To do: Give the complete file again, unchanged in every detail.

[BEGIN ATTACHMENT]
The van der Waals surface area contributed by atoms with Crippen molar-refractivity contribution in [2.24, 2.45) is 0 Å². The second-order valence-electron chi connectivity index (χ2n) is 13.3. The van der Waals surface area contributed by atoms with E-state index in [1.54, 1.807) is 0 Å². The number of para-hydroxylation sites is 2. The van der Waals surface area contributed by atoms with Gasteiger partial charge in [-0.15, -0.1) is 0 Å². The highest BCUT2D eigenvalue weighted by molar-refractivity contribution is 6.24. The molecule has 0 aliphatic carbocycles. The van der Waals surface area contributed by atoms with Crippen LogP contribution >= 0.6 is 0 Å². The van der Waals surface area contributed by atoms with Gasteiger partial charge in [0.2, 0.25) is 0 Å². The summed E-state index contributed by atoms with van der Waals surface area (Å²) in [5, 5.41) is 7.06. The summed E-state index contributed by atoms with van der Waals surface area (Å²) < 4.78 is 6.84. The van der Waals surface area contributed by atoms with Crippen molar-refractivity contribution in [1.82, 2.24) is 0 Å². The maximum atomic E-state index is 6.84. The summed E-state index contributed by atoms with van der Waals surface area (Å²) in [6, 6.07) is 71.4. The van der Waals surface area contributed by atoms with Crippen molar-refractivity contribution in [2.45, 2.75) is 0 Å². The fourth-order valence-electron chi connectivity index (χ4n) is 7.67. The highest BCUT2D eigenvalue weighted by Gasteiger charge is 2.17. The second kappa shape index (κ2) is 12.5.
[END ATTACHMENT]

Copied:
The van der Waals surface area contributed by atoms with Crippen molar-refractivity contribution in [2.24, 2.45) is 0 Å². The second-order valence-electron chi connectivity index (χ2n) is 13.3. The van der Waals surface area contributed by atoms with E-state index in [1.54, 1.807) is 0 Å². The number of para-hydroxylation sites is 2. The van der Waals surface area contributed by atoms with Gasteiger partial charge in [-0.15, -0.1) is 0 Å². The highest BCUT2D eigenvalue weighted by molar-refractivity contribution is 6.24. The molecule has 0 aliphatic carbocycles. The van der Waals surface area contributed by atoms with Crippen LogP contribution >= 0.6 is 0 Å². The van der Waals surface area contributed by atoms with Gasteiger partial charge in [0.2, 0.25) is 0 Å². The summed E-state index contributed by atoms with van der Waals surface area (Å²) in [5, 5.41) is 7.06. The summed E-state index contributed by atoms with van der Waals surface area (Å²) < 4.78 is 6.84. The van der Waals surface area contributed by atoms with Crippen molar-refractivity contribution in [1.82, 2.24) is 0 Å². The maximum atomic E-state index is 6.84. The summed E-state index contributed by atoms with van der Waals surface area (Å²) in [6, 6.07) is 71.4. The van der Waals surface area contributed by atoms with Crippen molar-refractivity contribution in [2.45, 2.75) is 0 Å². The fourth-order valence-electron chi connectivity index (χ4n) is 7.67. The highest BCUT2D eigenvalue weighted by Gasteiger charge is 2.17. The second kappa shape index (κ2) is 12.5.